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Original research
Overlap and cumulative effects of pancreatic duct obstruction, abnormal pain processing and psychological distress on patient-reported outcomes in chronic pancreatitis
  1. Søren S Olesen1,2,
  2. Anna E Phillips3,
  3. Mahya Faghih4,
  4. Louise Kuhlmann1,
  5. Emily Steinkohl2,5,
  6. Jens B Frøkjær2,5,
  7. Benjamin L Bick6,
  8. Mitchell L Ramsey7,
  9. Phil A Hart7,
  10. Pramod K Garg8,
  11. Vikesh K Singh4,
  12. Dhiraj Yadav3,
  13. Asbjørn M Drewes1,2
  14. On behalf of the Pancreatic Quantitative Sensory Testing (P-QST) Consortium
  1. 1Centre for Pancreatic Diseases, Department of Gastroenterology and Hepatology, Aalborg University Hospital, Aalborg, Denmark
  2. 2Department of Clinical Medicine, Aalborg University, Aalborg, Denmark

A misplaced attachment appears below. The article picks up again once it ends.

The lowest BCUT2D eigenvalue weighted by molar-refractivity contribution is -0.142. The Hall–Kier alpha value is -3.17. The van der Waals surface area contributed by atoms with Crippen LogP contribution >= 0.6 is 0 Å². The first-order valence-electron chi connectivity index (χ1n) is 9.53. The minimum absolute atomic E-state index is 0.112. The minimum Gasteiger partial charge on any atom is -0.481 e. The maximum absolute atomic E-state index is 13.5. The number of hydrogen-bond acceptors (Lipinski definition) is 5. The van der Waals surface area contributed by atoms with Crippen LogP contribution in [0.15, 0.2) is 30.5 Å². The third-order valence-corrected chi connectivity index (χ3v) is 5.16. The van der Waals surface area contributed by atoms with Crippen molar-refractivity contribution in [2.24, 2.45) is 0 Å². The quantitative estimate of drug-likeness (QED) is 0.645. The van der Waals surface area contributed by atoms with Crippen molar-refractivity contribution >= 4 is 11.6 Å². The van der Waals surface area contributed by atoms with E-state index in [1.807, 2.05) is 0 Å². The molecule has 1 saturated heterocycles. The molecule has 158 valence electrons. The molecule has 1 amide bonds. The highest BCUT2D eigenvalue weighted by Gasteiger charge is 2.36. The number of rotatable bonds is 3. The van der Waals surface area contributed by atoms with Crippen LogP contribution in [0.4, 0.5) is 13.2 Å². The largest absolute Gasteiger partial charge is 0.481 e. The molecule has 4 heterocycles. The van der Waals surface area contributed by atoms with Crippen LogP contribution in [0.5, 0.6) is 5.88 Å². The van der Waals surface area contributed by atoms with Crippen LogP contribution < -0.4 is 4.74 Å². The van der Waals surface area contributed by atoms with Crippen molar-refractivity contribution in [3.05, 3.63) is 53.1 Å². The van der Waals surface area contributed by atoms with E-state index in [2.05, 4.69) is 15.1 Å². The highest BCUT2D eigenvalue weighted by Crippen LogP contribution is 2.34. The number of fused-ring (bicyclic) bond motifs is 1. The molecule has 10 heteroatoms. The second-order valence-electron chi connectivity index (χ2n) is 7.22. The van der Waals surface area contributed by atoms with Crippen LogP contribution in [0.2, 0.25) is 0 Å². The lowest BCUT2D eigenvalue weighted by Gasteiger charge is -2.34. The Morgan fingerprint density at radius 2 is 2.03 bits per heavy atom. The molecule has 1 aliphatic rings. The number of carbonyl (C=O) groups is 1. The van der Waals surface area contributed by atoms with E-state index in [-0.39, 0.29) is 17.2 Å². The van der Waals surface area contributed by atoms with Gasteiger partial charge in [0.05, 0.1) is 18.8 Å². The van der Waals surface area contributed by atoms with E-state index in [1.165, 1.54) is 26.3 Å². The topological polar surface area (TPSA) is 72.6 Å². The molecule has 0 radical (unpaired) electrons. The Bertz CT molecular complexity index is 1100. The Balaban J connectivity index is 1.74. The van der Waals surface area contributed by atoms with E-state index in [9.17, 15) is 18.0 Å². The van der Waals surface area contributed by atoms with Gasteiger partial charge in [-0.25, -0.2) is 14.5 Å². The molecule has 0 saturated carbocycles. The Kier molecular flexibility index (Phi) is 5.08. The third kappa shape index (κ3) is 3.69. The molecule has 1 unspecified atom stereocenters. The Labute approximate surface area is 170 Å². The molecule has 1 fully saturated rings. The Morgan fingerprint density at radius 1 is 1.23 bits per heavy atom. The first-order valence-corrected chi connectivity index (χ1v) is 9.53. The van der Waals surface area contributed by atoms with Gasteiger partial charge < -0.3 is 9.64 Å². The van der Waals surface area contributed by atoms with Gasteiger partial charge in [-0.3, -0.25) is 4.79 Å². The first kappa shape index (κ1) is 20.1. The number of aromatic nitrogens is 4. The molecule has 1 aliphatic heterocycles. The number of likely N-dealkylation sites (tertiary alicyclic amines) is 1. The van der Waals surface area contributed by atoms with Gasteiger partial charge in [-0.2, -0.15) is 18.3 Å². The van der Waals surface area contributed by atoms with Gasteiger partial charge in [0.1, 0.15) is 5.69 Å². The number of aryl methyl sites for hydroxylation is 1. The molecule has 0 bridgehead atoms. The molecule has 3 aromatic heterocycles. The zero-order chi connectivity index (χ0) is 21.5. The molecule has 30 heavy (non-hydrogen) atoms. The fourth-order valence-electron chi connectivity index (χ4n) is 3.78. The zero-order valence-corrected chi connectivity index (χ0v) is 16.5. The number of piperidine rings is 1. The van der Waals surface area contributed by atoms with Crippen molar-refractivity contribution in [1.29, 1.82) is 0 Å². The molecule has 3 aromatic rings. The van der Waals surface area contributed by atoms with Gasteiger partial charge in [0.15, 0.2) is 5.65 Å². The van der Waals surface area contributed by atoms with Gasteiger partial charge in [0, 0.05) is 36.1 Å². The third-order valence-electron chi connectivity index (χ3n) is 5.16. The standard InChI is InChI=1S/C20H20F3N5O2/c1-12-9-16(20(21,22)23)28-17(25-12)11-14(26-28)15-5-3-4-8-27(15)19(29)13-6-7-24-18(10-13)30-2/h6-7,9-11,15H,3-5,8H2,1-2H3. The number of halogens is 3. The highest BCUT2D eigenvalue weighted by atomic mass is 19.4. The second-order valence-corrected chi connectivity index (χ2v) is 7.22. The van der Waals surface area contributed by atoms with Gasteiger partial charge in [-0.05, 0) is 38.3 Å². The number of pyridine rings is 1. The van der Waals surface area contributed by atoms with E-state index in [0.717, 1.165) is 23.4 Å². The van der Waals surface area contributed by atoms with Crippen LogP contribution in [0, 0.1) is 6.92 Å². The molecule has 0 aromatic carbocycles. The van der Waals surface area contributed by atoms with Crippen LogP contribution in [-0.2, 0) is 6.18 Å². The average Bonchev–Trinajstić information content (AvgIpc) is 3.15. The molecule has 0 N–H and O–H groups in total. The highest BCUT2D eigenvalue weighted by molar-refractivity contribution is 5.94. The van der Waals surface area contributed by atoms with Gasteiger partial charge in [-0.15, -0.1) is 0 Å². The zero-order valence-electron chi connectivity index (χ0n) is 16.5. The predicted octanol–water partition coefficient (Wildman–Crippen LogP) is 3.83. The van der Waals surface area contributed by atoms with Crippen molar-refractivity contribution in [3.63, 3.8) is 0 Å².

3. 3Department of Medicine, Division of Gastroenterology, Hepatology, and Nutrition, University of Pittsburgh School of Medicine, Pittsburgh, Pennsylvania, USA
  4. 4Division of Gastroenterology and Hepatology, Department of Medicine, Johns Hopkins University School of Medicine, Baltimore, Maryland, USA
  5. 5Department of Radiology, Aalborg University Hospital, Aalborg, Denmark
  6. 6Division of Gastroenterology and Hepatology, Indiana University School of Medicine, Indianapolis, Indiana, USA
  7. 7Division of Gastroenterology, Hepatology, and Nutrition, The Ohio State University Wexner Medical Center, Columbus, Ohio, USA
  8. 8Department of Gastroenterology, All India Institute of Medical Sciences, New Delhi, India
  1. Correspondence to Dr Søren S Olesen, Centre for Pancreatic Diseases, Department of Gastroenterology and Hepatology, Aalborg University Hospital, Aalborg, North Denmark Region, Denmark; soso{at}rn.dk

Abstract

Objective Several factors have been suggested to mediate pain in patients with chronic pancreatitis. However, it is unknown whether these factors are overlapping and if they have cumulative effects on patient-reported outcomes (PROs).